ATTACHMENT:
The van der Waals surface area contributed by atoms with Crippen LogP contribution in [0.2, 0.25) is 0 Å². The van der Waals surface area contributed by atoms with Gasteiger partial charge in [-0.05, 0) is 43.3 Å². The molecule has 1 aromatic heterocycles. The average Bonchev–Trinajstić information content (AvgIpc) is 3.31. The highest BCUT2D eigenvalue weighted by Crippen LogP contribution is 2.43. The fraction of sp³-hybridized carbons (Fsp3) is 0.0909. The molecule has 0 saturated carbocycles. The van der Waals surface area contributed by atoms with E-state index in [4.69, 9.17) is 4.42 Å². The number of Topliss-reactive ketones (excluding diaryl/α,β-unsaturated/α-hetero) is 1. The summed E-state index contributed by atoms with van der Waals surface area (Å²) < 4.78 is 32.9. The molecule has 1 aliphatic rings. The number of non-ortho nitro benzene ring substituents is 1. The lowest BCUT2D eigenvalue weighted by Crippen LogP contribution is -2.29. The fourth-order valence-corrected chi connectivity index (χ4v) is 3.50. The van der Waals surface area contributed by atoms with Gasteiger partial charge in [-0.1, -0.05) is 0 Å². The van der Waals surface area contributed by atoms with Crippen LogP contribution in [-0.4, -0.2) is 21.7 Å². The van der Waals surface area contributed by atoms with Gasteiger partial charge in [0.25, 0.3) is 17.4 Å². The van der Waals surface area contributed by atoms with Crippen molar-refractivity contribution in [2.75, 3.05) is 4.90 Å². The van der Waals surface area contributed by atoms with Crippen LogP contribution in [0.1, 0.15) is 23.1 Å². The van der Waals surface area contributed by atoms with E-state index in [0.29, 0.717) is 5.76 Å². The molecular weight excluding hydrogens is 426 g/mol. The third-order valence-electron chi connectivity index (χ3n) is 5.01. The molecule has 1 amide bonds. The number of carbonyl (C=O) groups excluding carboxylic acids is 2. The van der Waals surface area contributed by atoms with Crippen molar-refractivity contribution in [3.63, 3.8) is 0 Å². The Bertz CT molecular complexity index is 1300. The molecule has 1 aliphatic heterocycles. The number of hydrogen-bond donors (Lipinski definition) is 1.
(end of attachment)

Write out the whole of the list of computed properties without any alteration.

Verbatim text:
The van der Waals surface area contributed by atoms with Crippen LogP contribution in [0.2, 0.25) is 0 Å². The van der Waals surface area contributed by atoms with Gasteiger partial charge in [-0.05, 0) is 43.3 Å². The molecule has 1 aromatic heterocycles. The average Bonchev–Trinajstić information content (AvgIpc) is 3.31. The highest BCUT2D eigenvalue weighted by Crippen LogP contribution is 2.43. The fraction of sp³-hybridized carbons (Fsp3) is 0.0909. The molecule has 0 saturated carbocycles. The van der Waals surface area contributed by atoms with E-state index in [4.69, 9.17) is 4.42 Å². The number of Topliss-reactive ketones (excluding diaryl/α,β-unsaturated/α-hetero) is 1. The summed E-state index contributed by atoms with van der Waals surface area (Å²) < 4.78 is 32.9. The molecule has 1 aliphatic rings. The number of non-ortho nitro benzene ring substituents is 1. The lowest BCUT2D eigenvalue weighted by Crippen LogP contribution is -2.29. The fourth-order valence-corrected chi connectivity index (χ4v) is 3.50. The van der Waals surface area contributed by atoms with Gasteiger partial charge in [-0.1, -0.05) is 0 Å². The van der Waals surface area contributed by atoms with Crippen LogP contribution in [-0.4, -0.2) is 21.7 Å². The van der Waals surface area contributed by atoms with Gasteiger partial charge in [0.25, 0.3) is 17.4 Å². The van der Waals surface area contributed by atoms with Crippen molar-refractivity contribution in [2.75, 3.05) is 4.90 Å². The van der Waals surface area contributed by atoms with Crippen LogP contribution in [0.1, 0.15) is 23.1 Å². The van der Waals surface area contributed by atoms with E-state index in [0.29, 0.717) is 5.76 Å². The molecular weight excluding hydrogens is 426 g/mol. The third-order valence-electron chi connectivity index (χ3n) is 5.01. The molecule has 1 amide bonds. The number of carbonyl (C=O) groups excluding carboxylic acids is 2. The van der Waals surface area contributed by atoms with Crippen molar-refractivity contribution in [3.63, 3.8) is 0 Å². The Bertz CT molecular complexity index is 1300. The molecule has 1 aliphatic heterocycles. The number of hydrogen-bond donors (Lipinski definition) is 1.